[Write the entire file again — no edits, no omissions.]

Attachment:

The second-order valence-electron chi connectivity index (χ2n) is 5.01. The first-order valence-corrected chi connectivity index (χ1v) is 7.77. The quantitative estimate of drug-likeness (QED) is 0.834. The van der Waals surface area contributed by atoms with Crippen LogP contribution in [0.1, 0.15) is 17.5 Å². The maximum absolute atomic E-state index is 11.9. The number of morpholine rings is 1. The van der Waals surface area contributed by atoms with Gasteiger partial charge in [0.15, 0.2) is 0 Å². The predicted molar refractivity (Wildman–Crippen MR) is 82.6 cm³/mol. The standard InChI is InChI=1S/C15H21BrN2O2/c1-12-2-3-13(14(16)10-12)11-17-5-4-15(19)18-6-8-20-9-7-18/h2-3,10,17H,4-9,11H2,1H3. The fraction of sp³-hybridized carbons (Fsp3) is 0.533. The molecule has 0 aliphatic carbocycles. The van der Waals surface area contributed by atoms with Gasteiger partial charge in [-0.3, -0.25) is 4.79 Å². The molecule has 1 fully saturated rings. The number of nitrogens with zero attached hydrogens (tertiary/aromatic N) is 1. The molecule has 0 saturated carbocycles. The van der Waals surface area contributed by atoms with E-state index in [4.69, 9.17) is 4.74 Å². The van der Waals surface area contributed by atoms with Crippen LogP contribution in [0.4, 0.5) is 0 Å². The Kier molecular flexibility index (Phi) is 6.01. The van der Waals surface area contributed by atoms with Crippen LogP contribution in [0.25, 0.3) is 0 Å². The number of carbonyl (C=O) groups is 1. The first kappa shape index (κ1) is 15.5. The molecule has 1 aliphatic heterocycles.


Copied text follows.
The second-order valence-electron chi connectivity index (χ2n) is 5.01. The first-order valence-corrected chi connectivity index (χ1v) is 7.77. The quantitative estimate of drug-likeness (QED) is 0.834. The van der Waals surface area contributed by atoms with Crippen LogP contribution in [0.1, 0.15) is 17.5 Å². The maximum absolute atomic E-state index is 11.9. The number of morpholine rings is 1. The van der Waals surface area contributed by atoms with Gasteiger partial charge in [0.15, 0.2) is 0 Å². The predicted molar refractivity (Wildman–Crippen MR) is 82.6 cm³/mol. The standard InChI is InChI=1S/C15H21BrN2O2/c1-12-2-3-13(14(16)10-12)11-17-5-4-15(19)18-6-8-20-9-7-18/h2-3,10,17H,4-9,11H2,1H3. The fraction of sp³-hybridized carbons (Fsp3) is 0.533. The molecule has 0 aliphatic carbocycles. The van der Waals surface area contributed by atoms with Gasteiger partial charge in [-0.3, -0.25) is 4.79 Å². The molecule has 1 fully saturated rings. The number of nitrogens with zero attached hydrogens (tertiary/aromatic N) is 1. The molecule has 0 saturated carbocycles. The van der Waals surface area contributed by atoms with E-state index in [4.69, 9.17) is 4.74 Å². The van der Waals surface area contributed by atoms with Crippen LogP contribution in [0.4, 0.5) is 0 Å². The Kier molecular flexibility index (Phi) is 6.01. The van der Waals surface area contributed by atoms with Crippen LogP contribution in [0.25, 0.3) is 0 Å². The number of carbonyl (C=O) groups is 1. The first kappa shape index (κ1) is 15.5. The molecule has 1 aliphatic heterocycles.